If the turn of the year is a time of year-end round-ups, it’s also a time of looking forward to the What’s Next. And if there is a line that is ripe and ready for a big 2007, it’s Church + State. Their distinctive little dresses, leggings, separates, and cropped jackets for women, jackets and shirts for men have clean, modern lines with cute, idiosyncratic details.
Finalists in women’s ready-to-wear at the 2006 Gen Art Styles International competition, Church + State were one of two lines mentioned in the WWD article on the event as “worthy competitors,” for their, “two sweetly Mod-ish cream-colored frocks” out of a field of dozens.
A skirt plays a big role in the story of Church + State, both as a launching point and a statement of where they are now. It was a skirtthat brought the two together (both as companions and design partners) after they’d been friends for years. And it is a skirt from their fall 06 collection that summarizes where the line is now. The wool skirt is draped on each hip with two side-cowls that make an amazing, relaxed take on volume while the back of the skirt features a little curved piece of horizontal piping from which tiny gathers fall. It’s this kind of typically unusual detail for which Church + State have become known, the kind of detail (like their covered buttons—sometimes clusters of them—and raw-edged bias-cut ruffles) that compels you to look again.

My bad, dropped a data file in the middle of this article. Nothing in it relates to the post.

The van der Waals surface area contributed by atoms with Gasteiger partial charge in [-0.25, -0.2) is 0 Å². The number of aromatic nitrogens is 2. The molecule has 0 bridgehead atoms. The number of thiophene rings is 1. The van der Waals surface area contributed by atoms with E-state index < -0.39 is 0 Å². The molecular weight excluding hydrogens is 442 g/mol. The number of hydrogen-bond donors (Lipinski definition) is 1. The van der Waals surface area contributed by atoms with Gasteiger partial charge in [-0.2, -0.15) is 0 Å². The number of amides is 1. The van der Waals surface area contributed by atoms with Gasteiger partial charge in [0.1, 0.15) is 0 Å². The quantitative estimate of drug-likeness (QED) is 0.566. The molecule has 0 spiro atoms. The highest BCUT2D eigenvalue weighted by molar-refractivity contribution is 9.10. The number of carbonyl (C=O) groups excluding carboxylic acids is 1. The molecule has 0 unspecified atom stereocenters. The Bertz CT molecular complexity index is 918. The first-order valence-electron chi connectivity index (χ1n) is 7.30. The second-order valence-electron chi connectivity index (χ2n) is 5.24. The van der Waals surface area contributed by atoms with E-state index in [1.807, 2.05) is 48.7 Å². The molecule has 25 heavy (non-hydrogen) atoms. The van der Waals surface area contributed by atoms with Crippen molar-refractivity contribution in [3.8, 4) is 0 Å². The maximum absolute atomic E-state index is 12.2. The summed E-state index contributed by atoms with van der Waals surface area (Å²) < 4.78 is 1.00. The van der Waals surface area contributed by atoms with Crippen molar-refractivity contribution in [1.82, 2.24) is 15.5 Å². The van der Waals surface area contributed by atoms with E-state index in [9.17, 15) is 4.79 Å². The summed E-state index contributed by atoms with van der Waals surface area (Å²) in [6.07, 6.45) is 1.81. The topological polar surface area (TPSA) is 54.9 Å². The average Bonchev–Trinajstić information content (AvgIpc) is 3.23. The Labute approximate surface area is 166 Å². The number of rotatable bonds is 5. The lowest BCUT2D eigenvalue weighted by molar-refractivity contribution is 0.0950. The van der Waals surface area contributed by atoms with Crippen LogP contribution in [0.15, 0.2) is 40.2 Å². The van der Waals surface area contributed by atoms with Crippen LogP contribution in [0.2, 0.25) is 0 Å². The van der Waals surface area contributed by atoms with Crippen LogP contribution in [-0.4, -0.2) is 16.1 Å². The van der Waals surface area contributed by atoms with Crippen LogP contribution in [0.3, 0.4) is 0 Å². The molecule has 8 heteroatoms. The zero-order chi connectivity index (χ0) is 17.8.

Spring looks like trapeze tunics and little shifts embellished with layers of little ruffles just haphazard enough to have an edge over smart little leggings finished with Church + State signature self-covered buttons. And look for further experiments with unexpected draping.
We met Nathaniel Crissman and Rachel Turk recently in their live/work space in SE Portland. There’s a Marcel Wanders carafe on the coffee table, the smart, tailored black-and-red plaid men’s quasi-military jacket (with two rows of fabric-covered buttons) Nathaniel recently designed for himself over the back of a chair. The long cutting table dominates the next room.
What did the GenArt experience do for you? How did it change things?
R: Well, it opened our eyes to the way things could be for us.
N: It got us to spend some time in New York, walking around, visiting boutiques, getting really positive reactions to our designs that we were wearing.
How did you begin working together?
Rachel: We’d known each other since 6th grade, went to high school together. We’d always been friends.
Nathaniel: She’d been away at school. We got together at Christmas. I made her a skirt she liked. It was based on her favorite skirt, but I kind-of tricked it out. At the time we were listening to a lot of Ben Harper and …
R: …and he embroidered the lyric all the way around the inside of the hem.
N: …and she loved it and said, “Let’s make a million of these!” I was in the apparel program at the Art Institute, and there was an open call for a benefit fashion show. In six months we had a name and a collection. After the show, we took the collection to Seaplane (Portland’s seminal independent boutique). That was four years ago.
PD: But how did you start working together? What made you decide to collaborate besides the fact that you were in love?